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Minnesota proposes fertilizer tax to combat water pollution
Minnesota Ag Connection - 03/01/2024

Minnesota is taking bold steps towards addressing farm pollution through a proposed fertilizer tax. Authored by Rep. Rick Hansen, the bill (HF4135) seeks to levy a 99-cent fee per ton of nitrogen fertilizer, with the proceeds aimed at aiding clean drinking water efforts in areas impacted by nitrate pollution. This initiative passed the House agriculture committee and is headed to the House environment committee for further consideration.

The tax comes in response to warnings from federal authorities about insufficient state action against farm pollution in southeast Minnesota, a region particularly vulnerable to nitrate contamination due to its geological features. Nitrates, stemming from commercial fertilizers and livestock manure, pose significant health risks, including methemoglobinemia and other serious conditions.

Facing opposition from the farm lobby, the bill represents a shift from voluntary measures to a more direct approach in tackling nitrate pollution. An alternative proposal, HF4044 by Rep.

Steven Jacob, which enjoys farm lobby support, offers tax credits to farmers engaging in the Minnesota Agricultural Water Quality Certification Program. This program rewards agricultural practices that minimize nitrate runoff, providing technical and financial support to certified producers.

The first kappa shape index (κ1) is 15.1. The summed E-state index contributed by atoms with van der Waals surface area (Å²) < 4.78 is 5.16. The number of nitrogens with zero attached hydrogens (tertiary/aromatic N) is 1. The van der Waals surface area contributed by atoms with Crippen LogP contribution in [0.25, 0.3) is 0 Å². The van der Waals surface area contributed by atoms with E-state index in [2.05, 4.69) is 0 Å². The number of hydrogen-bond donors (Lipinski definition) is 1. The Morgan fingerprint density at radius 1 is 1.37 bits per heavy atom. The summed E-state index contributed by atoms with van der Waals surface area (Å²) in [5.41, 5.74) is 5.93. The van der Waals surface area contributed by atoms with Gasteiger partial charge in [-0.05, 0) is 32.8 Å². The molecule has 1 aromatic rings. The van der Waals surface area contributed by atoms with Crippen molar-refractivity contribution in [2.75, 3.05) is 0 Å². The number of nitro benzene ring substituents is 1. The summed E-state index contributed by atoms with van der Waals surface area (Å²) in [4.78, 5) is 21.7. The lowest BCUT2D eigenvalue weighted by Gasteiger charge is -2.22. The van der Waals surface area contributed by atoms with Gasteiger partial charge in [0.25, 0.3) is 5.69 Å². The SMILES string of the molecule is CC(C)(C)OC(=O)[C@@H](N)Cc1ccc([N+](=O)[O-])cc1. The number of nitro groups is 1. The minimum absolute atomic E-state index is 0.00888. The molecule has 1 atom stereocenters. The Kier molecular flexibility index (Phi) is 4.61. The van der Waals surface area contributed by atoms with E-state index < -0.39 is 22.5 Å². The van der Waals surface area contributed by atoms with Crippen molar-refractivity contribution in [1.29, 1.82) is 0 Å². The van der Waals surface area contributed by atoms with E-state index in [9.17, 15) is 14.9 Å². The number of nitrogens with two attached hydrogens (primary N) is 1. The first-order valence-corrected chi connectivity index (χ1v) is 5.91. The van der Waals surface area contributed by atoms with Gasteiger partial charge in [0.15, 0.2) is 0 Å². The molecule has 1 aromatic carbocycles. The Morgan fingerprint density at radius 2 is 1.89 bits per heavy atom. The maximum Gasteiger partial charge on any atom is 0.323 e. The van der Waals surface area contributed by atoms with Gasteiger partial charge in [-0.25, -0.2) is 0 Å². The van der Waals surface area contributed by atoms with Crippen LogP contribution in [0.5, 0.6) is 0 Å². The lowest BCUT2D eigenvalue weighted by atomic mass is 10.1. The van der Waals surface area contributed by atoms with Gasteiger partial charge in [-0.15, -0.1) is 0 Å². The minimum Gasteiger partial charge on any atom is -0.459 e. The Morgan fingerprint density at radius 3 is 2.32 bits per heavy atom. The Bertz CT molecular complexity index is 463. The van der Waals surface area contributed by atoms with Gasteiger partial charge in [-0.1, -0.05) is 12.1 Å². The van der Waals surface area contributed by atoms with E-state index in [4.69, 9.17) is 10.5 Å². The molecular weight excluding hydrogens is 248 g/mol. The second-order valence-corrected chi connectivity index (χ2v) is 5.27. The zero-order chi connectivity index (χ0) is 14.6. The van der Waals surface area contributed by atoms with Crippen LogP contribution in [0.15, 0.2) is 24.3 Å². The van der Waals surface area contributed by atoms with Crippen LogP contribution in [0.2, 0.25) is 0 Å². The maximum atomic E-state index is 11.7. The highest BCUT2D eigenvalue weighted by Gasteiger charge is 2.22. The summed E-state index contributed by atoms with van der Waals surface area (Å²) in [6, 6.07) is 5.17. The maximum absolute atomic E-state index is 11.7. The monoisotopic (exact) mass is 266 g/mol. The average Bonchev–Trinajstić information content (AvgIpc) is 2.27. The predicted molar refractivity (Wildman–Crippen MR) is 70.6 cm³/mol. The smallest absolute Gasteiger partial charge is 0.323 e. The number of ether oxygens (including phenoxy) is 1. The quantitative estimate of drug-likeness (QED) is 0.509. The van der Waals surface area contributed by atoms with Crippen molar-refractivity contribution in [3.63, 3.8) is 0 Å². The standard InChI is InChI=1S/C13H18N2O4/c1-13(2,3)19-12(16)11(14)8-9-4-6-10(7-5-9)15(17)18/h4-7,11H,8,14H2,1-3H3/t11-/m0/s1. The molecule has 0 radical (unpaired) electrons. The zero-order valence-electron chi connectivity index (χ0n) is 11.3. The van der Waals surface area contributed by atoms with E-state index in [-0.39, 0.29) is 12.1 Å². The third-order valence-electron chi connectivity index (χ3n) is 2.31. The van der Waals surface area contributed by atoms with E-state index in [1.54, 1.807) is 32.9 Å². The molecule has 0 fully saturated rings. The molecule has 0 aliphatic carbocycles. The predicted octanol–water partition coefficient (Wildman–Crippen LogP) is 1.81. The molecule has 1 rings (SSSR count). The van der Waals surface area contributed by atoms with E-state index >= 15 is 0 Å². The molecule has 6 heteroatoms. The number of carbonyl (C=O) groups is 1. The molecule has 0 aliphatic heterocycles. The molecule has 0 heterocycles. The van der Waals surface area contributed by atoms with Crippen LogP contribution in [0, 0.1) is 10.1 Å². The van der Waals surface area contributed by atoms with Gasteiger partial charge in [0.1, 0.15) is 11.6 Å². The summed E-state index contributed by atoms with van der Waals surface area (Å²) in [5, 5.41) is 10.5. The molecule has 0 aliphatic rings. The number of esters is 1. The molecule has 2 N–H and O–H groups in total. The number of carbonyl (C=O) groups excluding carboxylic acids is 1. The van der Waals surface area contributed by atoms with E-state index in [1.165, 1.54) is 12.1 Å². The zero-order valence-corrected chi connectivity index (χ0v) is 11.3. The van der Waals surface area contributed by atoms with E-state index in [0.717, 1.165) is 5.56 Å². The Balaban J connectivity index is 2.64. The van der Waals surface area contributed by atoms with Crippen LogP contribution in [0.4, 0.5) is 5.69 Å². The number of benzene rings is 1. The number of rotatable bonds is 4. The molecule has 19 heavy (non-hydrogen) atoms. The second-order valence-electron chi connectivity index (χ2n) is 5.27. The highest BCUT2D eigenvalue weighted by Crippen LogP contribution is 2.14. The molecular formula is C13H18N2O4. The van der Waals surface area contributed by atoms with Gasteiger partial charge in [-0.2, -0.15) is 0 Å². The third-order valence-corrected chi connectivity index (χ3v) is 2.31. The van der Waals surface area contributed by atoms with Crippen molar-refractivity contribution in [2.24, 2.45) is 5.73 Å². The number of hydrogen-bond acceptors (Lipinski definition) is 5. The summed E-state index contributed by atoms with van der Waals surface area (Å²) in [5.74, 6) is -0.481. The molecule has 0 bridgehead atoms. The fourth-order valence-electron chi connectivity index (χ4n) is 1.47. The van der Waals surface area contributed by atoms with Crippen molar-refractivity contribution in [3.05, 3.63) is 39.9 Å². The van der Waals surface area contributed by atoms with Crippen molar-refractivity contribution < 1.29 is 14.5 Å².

Critics, including farm groups and some committee Republicans, argue that the fertilizer tax would burden farmers, especially amidst declining farm revenues and commodity prices. Proponents, including Hansen, emphasize the urgent need for effective solutions to a longstanding problem, underlined by recent EPA criticisms of the state's efforts in combating nitrate pollution.

The Minnesota Department of Agriculture continues to promote voluntary programs encouraging sustainable farming practices. Yet, with nearly three-fourths of the state's surface water nitrate contamination traced back to cropland, the proposed fertilizer tax represents a critical, albeit controversial, step towards safeguarding public health and ensuring clean drinking water for Minnesota's communities.


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